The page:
Absurdly Driven looks at the world of business with a skeptical eye and a firmly rooted tongue in cheek. 


Stop me if I bore you.

You see, I don't want to bore you, but sometimes I don't realize that boring people can actually become boring.

I just want to tell you one thing, though: I really don't want to bore you.

Because if I bore you, I'll have failed in my quest for greatness. Anything less than greatness would be, well, boring.

Please, I haven't (entirely) lost my mind. I'm merely channeling the first TV ad emitted by leading Republican candidate Donald J. Trump.

I'm surprised he's bothered making a TV ad at all. His whole campaign has been one long TV ad for, well, you decide.

I expected, therefore, that this first TV ad would involve something new. A revelation about Bill Clinton, perhaps. Or a (new) policy initiative.

Instead, this dramatic piece tells you nothing more about Donald Trump than Donald Trump has told you already.

He will defeat ISIS. He will take their oil. He will build a very long wall and make Mexico pay for it. So vote for a greater America. Vote Donald Trump.

Obviously, Trump's ad puts it more eloquently than I am able.

However, he makes no mention of his life, his family, his business acumen or even his golf swing. He tarnishes no opponent other than Democrats -- and even then with no new brush.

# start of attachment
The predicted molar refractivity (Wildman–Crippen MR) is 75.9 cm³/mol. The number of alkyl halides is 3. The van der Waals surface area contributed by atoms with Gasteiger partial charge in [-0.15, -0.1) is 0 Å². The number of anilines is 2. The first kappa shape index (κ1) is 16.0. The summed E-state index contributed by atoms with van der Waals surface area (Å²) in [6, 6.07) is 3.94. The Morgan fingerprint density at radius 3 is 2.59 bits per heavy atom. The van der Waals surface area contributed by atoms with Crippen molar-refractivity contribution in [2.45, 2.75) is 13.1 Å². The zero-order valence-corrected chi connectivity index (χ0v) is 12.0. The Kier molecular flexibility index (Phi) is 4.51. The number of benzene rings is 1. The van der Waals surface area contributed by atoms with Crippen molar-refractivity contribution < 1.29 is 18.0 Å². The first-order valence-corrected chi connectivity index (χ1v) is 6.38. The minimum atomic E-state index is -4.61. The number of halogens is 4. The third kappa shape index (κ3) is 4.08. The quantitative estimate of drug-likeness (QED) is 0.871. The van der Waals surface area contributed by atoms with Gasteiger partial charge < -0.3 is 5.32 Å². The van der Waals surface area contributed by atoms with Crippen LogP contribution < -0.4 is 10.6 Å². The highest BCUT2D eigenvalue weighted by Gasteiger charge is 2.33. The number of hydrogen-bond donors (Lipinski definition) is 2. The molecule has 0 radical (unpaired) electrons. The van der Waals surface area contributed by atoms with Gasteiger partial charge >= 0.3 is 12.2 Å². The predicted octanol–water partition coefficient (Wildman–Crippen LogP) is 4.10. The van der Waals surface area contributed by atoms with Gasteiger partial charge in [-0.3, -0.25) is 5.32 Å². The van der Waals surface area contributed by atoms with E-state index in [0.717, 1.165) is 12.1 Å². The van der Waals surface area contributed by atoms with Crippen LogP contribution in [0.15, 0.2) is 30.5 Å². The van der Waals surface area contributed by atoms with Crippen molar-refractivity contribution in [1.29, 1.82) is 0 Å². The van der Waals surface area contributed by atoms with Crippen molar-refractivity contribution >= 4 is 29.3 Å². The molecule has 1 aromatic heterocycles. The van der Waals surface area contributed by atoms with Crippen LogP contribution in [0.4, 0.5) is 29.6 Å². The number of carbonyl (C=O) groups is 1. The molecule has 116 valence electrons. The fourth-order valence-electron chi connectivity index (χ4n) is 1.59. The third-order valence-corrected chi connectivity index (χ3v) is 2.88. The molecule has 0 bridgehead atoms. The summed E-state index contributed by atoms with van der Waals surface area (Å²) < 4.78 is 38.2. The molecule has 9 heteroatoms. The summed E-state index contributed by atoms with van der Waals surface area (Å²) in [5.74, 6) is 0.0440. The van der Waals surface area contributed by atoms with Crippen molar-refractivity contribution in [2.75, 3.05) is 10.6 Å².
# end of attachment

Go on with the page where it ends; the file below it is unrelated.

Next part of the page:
This ad is surely a revolution. It doesn't try too hard. Indeed, you could argue that it doesn't try at all.

The billionaire seems to have decided that the electorate is neither terribly clever, nor frightfully attentive. (In this, he may be right.)

He's decided, therefore, to say the same few simple things, using simple language over and over again.

He's going to say the same things on the morning shows, the afternoon shows and the evening shows.

He's going to use literally the same phrases over and over again until you have them deeply embedded beneath your head-hairs, whether you like it or not.

In this, he's using techniques favored by soap powder manufacturers in the '60s and '70s. They also believed they could stay stultifyingly simple things over and over again.

They didn't care if they bored you. They didn't care if they annoyed you. They cared if you got the message.

Trump is ensuring that everyone gets the message.

For Trump, the message and the medium are both simple entities, there to be aligned.

It's remarkable how so many of his rivals seem to have no clear message at all.

So remarkable that it's almost boring.